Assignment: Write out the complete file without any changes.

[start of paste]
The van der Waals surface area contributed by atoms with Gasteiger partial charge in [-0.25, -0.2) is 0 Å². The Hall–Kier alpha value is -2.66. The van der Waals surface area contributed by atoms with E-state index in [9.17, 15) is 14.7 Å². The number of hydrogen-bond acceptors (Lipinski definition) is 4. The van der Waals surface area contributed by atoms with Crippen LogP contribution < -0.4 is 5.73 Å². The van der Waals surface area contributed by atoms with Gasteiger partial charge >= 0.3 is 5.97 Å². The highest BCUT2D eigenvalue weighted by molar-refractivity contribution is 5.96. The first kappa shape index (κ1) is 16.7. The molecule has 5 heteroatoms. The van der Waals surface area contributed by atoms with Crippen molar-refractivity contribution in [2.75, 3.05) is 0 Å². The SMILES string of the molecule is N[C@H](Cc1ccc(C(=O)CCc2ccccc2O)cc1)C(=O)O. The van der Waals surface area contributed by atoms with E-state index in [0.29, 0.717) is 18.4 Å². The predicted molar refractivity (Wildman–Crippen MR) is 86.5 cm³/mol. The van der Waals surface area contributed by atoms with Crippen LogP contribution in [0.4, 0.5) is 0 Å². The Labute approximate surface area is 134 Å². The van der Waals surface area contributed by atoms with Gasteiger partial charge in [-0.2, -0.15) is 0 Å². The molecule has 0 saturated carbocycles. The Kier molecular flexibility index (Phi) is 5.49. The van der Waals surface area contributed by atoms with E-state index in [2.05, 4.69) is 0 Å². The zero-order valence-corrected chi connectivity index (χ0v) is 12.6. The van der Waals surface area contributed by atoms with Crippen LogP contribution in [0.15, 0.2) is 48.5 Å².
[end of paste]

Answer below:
The van der Waals surface area contributed by atoms with Gasteiger partial charge in [-0.25, -0.2) is 0 Å². The Hall–Kier alpha value is -2.66. The van der Waals surface area contributed by atoms with E-state index in [9.17, 15) is 14.7 Å². The number of hydrogen-bond acceptors (Lipinski definition) is 4. The van der Waals surface area contributed by atoms with Crippen LogP contribution < -0.4 is 5.73 Å². The van der Waals surface area contributed by atoms with Gasteiger partial charge >= 0.3 is 5.97 Å². The highest BCUT2D eigenvalue weighted by molar-refractivity contribution is 5.96. The first kappa shape index (κ1) is 16.7. The molecule has 5 heteroatoms. The van der Waals surface area contributed by atoms with Crippen molar-refractivity contribution in [2.75, 3.05) is 0 Å². The SMILES string of the molecule is N[C@H](Cc1ccc(C(=O)CCc2ccccc2O)cc1)C(=O)O. The van der Waals surface area contributed by atoms with E-state index in [0.29, 0.717) is 18.4 Å². The predicted molar refractivity (Wildman–Crippen MR) is 86.5 cm³/mol. The van der Waals surface area contributed by atoms with Crippen LogP contribution in [0.4, 0.5) is 0 Å². The Labute approximate surface area is 134 Å². The van der Waals surface area contributed by atoms with Gasteiger partial charge in [-0.2, -0.15) is 0 Å². The molecule has 0 saturated carbocycles. The Kier molecular flexibility index (Phi) is 5.49. The van der Waals surface area contributed by atoms with E-state index in [2.05, 4.69) is 0 Å². The zero-order valence-corrected chi connectivity index (χ0v) is 12.6. The van der Waals surface area contributed by atoms with Crippen LogP contribution in [0.15, 0.2) is 48.5 Å².